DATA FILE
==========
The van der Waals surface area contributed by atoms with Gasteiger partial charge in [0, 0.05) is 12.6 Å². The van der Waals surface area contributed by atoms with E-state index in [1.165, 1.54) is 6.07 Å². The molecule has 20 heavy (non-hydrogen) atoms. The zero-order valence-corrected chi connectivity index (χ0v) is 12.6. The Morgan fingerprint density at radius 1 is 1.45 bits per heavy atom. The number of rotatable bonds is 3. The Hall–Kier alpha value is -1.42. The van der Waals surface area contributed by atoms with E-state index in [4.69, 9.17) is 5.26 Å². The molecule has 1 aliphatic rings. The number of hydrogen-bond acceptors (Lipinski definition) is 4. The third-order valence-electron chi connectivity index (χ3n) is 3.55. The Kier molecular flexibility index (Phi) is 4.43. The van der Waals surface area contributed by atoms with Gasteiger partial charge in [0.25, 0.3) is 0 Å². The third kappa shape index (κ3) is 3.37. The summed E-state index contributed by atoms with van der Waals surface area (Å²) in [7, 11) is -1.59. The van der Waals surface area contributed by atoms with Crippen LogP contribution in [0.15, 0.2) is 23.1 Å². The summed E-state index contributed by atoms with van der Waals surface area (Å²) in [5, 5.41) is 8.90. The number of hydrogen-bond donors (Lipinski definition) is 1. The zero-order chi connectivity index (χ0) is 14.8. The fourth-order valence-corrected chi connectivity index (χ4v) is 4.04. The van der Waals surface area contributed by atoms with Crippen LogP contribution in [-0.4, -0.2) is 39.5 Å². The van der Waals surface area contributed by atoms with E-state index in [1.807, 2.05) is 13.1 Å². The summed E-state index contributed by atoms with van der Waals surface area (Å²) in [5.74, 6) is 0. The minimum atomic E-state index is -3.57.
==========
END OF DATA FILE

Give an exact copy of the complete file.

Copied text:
The van der Waals surface area contributed by atoms with Gasteiger partial charge in [0, 0.05) is 12.6 Å². The van der Waals surface area contributed by atoms with E-state index in [1.165, 1.54) is 6.07 Å². The molecule has 20 heavy (non-hydrogen) atoms. The zero-order valence-corrected chi connectivity index (χ0v) is 12.6. The Morgan fingerprint density at radius 1 is 1.45 bits per heavy atom. The number of rotatable bonds is 3. The Hall–Kier alpha value is -1.42. The van der Waals surface area contributed by atoms with E-state index in [4.69, 9.17) is 5.26 Å². The molecule has 1 aliphatic rings. The number of hydrogen-bond acceptors (Lipinski definition) is 4. The third-order valence-electron chi connectivity index (χ3n) is 3.55. The Kier molecular flexibility index (Phi) is 4.43. The van der Waals surface area contributed by atoms with Gasteiger partial charge in [0.25, 0.3) is 0 Å². The third kappa shape index (κ3) is 3.37. The summed E-state index contributed by atoms with van der Waals surface area (Å²) in [7, 11) is -1.59. The van der Waals surface area contributed by atoms with Crippen LogP contribution in [0.15, 0.2) is 23.1 Å². The summed E-state index contributed by atoms with van der Waals surface area (Å²) in [5, 5.41) is 8.90. The number of hydrogen-bond donors (Lipinski definition) is 1. The zero-order chi connectivity index (χ0) is 14.8. The fourth-order valence-corrected chi connectivity index (χ4v) is 4.04. The van der Waals surface area contributed by atoms with Crippen LogP contribution in [-0.4, -0.2) is 39.5 Å². The van der Waals surface area contributed by atoms with E-state index in [1.807, 2.05) is 13.1 Å². The summed E-state index contributed by atoms with van der Waals surface area (Å²) in [5.74, 6) is 0. The minimum atomic E-state index is -3.57.